Posted by Jessica Cuthbertson on Saturday, 12/27/2014
Note: I wrote this letter after taking a group of 8th graders on a field trip to see a live performance of “A Christmas Carol.” While the experience was memorable and enjoyable, an interaction between a docent and one of my students has been bothering me ever since. Have your students been treated unfairly in public because of their age, appearance, skin color, or because they were associated with a particular school? If you’ve witnessed bias, prejudice, or racial profiling firsthand I hope you will join this conversation, so that we might collectively problem solve how to create a more equitable education system for all students.
December 26, 2014
Dear Denver Center for the Performing Arts Staff:
A few weeks ago I received an early Christmas present. I was notified by a Student Matinee Associate at the DCPA that a school group had just cancelled their scheduled field trip to see “A Christmas Carol.” This cancellation created 60 available seats for students at my school. Coincidentally, my 8th graders had been hoping for a December class field trip. You can imagine the excitement and joy it brought me to tell them that not only could all 25 students in our literacy class attend the performance free of cost, but that 35 additional 8th graders from our school would be able to join us for the experience.
With great anticipation we booked buses, collected permission slips, and organized sack lunches. The day before our field trip one of my students asked, “So, where is this movie we’re going to see, anyway?” It was then that I realized many of my students had never been to the DCPA or any type of live performance outside of school events before. I took time during that class period to explain to students what to expect and we brainstormed and charted what respectful audience behavior entails. We talked about the difference between going to the movies and attending a live performance. I asked my students to raise their hands if they had ever experienced a live performance outside of school. A small handful of white students from the surrounding middle class neighborhood hesitantly raised their hands. The rest of the class did not. I suppose I shouldn’t have been shocked or surprised, but in the moment I was. This discussion reminded me of the socioeconomic gap that is a daily reality for many of my students. My heart swelled knowing that this experience could be life changing for some students. Perhaps it might even open up artistic avenues and possibilities they hadn’t yet considered pursuing in high school and beyond.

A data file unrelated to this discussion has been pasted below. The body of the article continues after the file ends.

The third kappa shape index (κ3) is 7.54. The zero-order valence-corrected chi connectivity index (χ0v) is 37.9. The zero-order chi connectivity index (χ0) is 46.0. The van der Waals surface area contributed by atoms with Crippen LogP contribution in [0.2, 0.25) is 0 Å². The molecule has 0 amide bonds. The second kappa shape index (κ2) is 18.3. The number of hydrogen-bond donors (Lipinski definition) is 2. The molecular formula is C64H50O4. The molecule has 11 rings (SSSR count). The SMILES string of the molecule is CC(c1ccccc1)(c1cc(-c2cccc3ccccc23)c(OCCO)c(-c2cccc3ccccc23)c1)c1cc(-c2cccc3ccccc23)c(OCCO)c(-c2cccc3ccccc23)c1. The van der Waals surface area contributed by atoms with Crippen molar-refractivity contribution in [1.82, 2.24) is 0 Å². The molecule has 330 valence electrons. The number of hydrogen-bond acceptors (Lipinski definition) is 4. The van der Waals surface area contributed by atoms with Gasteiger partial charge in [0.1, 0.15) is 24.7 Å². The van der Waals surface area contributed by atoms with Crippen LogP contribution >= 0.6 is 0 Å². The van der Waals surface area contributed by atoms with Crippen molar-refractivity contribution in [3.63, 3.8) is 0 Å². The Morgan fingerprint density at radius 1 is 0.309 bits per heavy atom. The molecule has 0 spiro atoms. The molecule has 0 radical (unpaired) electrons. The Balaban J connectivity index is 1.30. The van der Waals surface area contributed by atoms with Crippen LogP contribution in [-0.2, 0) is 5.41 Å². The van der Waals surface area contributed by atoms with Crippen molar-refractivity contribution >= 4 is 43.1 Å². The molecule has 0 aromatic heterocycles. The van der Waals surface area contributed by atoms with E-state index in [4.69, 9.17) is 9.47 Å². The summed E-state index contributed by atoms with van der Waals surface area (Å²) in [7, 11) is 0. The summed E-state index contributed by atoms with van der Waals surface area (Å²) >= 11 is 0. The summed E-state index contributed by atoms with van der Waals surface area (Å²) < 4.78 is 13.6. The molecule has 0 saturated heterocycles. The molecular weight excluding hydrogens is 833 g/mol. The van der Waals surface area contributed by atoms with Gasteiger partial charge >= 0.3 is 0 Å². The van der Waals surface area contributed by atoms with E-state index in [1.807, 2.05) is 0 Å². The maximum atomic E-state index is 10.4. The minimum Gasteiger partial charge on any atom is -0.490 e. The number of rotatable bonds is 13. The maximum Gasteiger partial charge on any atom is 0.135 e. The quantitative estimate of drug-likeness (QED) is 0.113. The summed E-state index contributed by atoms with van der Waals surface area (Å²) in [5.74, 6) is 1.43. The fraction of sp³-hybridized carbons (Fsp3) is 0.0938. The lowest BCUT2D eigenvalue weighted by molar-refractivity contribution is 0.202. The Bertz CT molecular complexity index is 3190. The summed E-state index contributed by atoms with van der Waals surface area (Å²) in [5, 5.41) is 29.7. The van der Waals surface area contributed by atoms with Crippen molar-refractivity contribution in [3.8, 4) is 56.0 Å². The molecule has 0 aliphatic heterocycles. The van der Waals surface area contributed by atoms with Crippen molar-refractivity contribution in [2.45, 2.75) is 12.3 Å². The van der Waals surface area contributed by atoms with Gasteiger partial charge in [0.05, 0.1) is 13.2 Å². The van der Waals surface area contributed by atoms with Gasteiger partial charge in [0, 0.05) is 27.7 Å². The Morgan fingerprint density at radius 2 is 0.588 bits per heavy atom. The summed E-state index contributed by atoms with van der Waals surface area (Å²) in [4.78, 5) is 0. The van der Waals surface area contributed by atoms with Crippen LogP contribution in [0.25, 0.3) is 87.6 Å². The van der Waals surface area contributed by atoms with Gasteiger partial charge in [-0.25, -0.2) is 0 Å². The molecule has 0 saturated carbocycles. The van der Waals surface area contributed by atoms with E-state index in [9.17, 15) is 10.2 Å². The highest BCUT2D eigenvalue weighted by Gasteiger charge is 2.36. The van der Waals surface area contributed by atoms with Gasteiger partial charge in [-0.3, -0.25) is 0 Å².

Attending live theater performances was an integral part of my own childhood. I was raised in rural Colorado and my parents did an amazing job of exposing me to the performing arts at a young age. I fondly remember attending musicals, plays, ballets, and other special events at the DCPA. My love for the theater continues today, and I am a current season ticket holder for the Denver Center Theater Company. I wondered in the days before the scheduled student matinee performance who was more excited -- my students who would experience live theater for the first time -- or me, the teacher who would get to watch them have this experience?